If Greta set up an opportunity for Don to prove his intuitive brilliance back in season 1, then what is Faye telling us about Don here in season 4? The answer is in the advertising. Don’s moody spot for Glo-Coat shows us that he’s been influenced by the creative revolution that was taking place on Madison Avenue during this period. At the forefront of this transformation was an agency called Doyle Dane Bernbach, whose ironic ads for Volkswagen (“Lemon,” “Think Small”) have been referenced and discussed in previous Mad Men episodes. DDB partner Bill Bernbach was an inspiring figure to his contemporaries and future generations of “mad men” (and women) because he dared to aspire to art. Some of his famous maxims: “Let us prove to the world that good taste, good art and good writing can be good selling.” “Rules are what the artist breaks; the memorable never emerged from a formula.” “All of us who professionally use the mass media are the shapers of society. We can vulgarize that society. We can brutalize it. Or we can help lift it onto a higher level.” (For even more insights into the Mad Men/DDB/1960s creative advertising revolution convergence, bookmark Natasha Vargas-Cooper’s Mad Men Unbuttoned blog.)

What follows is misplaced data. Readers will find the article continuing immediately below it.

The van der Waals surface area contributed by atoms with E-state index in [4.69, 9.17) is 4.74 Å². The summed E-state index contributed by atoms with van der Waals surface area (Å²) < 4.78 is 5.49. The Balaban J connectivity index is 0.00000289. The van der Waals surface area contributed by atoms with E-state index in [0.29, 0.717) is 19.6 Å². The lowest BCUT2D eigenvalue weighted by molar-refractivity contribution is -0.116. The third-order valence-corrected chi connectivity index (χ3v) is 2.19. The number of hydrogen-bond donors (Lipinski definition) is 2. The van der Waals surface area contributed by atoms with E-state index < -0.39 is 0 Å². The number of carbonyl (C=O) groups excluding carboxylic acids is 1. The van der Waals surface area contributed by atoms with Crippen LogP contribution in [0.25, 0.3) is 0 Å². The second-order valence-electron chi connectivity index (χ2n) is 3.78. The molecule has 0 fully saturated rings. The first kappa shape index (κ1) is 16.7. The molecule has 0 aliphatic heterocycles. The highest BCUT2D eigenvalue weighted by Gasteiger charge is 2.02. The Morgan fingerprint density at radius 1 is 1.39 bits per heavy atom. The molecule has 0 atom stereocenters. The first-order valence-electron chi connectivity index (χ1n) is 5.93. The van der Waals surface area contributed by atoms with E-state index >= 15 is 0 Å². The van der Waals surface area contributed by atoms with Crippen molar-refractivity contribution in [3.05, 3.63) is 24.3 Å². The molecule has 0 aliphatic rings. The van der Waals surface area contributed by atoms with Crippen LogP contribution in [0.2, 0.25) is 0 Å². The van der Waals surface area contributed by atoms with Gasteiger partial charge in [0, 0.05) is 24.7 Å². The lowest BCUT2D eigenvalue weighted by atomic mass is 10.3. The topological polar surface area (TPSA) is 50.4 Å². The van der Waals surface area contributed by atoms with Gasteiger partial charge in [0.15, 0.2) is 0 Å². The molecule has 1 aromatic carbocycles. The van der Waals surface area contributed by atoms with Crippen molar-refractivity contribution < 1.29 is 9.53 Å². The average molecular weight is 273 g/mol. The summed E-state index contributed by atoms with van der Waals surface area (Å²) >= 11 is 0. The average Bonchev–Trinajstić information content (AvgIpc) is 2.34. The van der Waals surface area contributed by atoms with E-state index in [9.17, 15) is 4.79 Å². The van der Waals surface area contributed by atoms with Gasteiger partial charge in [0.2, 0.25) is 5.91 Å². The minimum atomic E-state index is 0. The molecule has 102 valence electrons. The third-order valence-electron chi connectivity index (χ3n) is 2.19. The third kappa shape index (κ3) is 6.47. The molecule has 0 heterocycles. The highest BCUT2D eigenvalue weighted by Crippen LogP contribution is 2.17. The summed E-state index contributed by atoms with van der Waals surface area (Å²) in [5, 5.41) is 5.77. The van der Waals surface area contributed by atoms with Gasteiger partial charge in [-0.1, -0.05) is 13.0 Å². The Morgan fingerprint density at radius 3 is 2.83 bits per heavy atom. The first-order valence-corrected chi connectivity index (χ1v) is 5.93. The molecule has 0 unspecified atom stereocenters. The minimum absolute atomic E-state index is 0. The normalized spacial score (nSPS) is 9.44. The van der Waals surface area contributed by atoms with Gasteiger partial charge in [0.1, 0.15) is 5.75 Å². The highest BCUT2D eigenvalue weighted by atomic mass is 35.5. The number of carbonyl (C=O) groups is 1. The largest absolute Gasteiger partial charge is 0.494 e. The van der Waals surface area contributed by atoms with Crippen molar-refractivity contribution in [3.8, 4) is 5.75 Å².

Other historians will tell you that the creative revolution in advertising during the 1960s helped bring the postmodern mindset into mainstream culture. Postmodernism in art is marked by the use of irony, self-awareness, mixed media, and pop culture imagery, among many other qualities. (One very distinctive branch of postmodern art has been conspicuously featured in Mad Men this season, hanging from the walls of Roger Sterling’s office: Op art, abstract black and white compositions that create the illusion of movement and warping or contain hidden messages. Wikipedia tells me that the term “Op art” was coined in the October 23, 1964 issue of Time, so just a couple months prior to the start of the current season, and a major exhibition of Op art at the Museum of Modern Art looms ahead in the season 4 year of 1965.) Postmodern art complemented the emergence of postmodern philosophy, which explores—and subverts—the idea of intrinsic meaning, or what thinkers in this school would call “presence.” Postmodernists like talking about “authenticity.” They reject “meta-narrative,” the idea that we can organize history into a story that encompasses and explains all human experience. Postmodernism says there are no universals. Everything is subjective and relative. Which itself is something of a universal statement, right? But there you go: irony! (Kids, if you think this is thick and pretentious, just be glad I’m not deconstructing last week’s Christmas-themed episode to show how “Presence” = “Presents” = Santa Claus = Don Draper. That theory is a real snoozer!)